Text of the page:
5 ways IoT technologies are enabling the oil and gas industry

WW Analytics Solutions Marketing Executive - Predictive Maintenance & Quality, IBM

In 2008, IBM launched Smarter Planet, recognizing the importance of the increasing instrumentation, interconnections and intelligent devices pervading the world; these were the early rumblings of the Internet of Things. The trend continues unabated, and the oil and gas industry stands to significantly benefit. Attend any recent industry conference and, in addition to concerns about petroleum prices, you’ll hear conversations about how operating technology (OT) meets IT—about digital oil fields, cybersecurity, volume, variety and velocity of operational data, and remote communications. These are conversations about challenges and opportunities—challenges as technology continues to outpace most industries, but opportunities for those that plan to exploit these new technologies.

The Internet of Things can greatly facilitate the complementary capabilities of OT and IT to help the industry improve productivity, extend asset life and reduce risk. The following are some top-of-mind ways for that to occur:

1. Connect operations around the world, both onshore and offshore

Embedded sensors, instrumentation, automation and data communications can gather and transmit operational data from almost any location worldwide, allowing producers to obtain a more detailed and accurate understanding of current operations. Analytics solutions and integrated operations systems are essential for insight and visibility.


2. Real-time visibility of assets and equipment

The aforementioned data connections make it possible to centrally monitor asset performance and health. Real-time data streaming can immediately provide the status of critical production assets, allowing assessment of the health of operations from desktops or mobile devices.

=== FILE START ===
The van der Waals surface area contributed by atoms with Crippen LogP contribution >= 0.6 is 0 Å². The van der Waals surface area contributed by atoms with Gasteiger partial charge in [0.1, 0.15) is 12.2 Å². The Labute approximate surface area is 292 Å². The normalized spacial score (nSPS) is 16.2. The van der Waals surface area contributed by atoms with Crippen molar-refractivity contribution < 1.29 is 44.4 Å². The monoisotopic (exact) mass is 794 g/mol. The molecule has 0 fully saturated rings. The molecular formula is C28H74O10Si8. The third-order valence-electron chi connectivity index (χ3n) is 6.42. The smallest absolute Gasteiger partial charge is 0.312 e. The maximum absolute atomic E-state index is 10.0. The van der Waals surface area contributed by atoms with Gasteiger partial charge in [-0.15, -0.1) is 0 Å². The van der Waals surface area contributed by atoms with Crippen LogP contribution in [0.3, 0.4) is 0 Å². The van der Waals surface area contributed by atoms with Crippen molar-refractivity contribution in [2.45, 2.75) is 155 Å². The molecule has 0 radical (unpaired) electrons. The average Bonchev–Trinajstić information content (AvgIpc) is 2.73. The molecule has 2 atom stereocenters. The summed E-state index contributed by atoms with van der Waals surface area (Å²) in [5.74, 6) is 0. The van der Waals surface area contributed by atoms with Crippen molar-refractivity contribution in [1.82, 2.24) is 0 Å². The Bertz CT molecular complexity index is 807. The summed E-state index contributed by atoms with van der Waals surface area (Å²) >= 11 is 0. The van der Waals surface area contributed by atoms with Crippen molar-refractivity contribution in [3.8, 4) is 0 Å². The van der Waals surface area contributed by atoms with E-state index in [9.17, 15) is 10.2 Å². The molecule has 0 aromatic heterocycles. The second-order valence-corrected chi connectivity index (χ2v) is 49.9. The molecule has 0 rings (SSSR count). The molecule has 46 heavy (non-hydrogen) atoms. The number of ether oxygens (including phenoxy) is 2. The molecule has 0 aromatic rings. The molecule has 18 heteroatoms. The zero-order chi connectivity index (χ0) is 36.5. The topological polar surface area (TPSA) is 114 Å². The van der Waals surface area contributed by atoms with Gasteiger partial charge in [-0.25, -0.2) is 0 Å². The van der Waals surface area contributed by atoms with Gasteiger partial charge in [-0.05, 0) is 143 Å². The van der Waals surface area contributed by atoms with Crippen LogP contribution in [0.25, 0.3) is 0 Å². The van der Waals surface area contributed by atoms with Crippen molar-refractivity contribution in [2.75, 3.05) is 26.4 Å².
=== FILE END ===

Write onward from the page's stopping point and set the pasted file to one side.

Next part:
3. Robotics, autonomous vehicles and drones

Rapid advances in these three technologies will reduce the need for on-site staffing, enable remote real-time monitoring and observations regardless of location and greatly reduce the risks of investigating hazardous incidents. Innovation in engineering practices is the heart of developing complex, connected systems.


4. Cognitive computing

Uncertainties and geological risks are significant in resource exploration. Pressures are great to maximize the productivity of existing oil and gas fields. Repsol has teamed with IBM to apply cognitive computing to the upstream aspects of its business, where energy companies face much complexity and where decision making is crucial to success. Two initial applications are targeted—one to help size up exploration blocks that are out for bid and the other to help optimize strategy for drilling wells. View the webcast on IBM Cognitive Computing Solutions.


5. Actionable insight

Asset performance data analyzed in real time, augmented by business rules and presented in a context and manner relevant to personnel responsible for operations and maintenance can greatly enhance daily productivity. Analytics can provide detailed insight into the current performance and health of critical assets and can also predict pending degradation or failure of electric submersible pumps and other critical production assets.

The common thread through all of these capabilities is data. The Internet of Things will create significantly more data and require significantly faster communications networks than ever before, increasing demand on producers to apply sophisticated analytical tools and methods to make sense of operational data, separate the signal from the noise and, most important, quickly act on the insights made available through all these evolving technologies. Find out more about how new technologies are enabling the oil and gas industry.

Coauthored by Tammy Kulesa, IBM Marketing Leader for the Chemicals and Petroleum industries.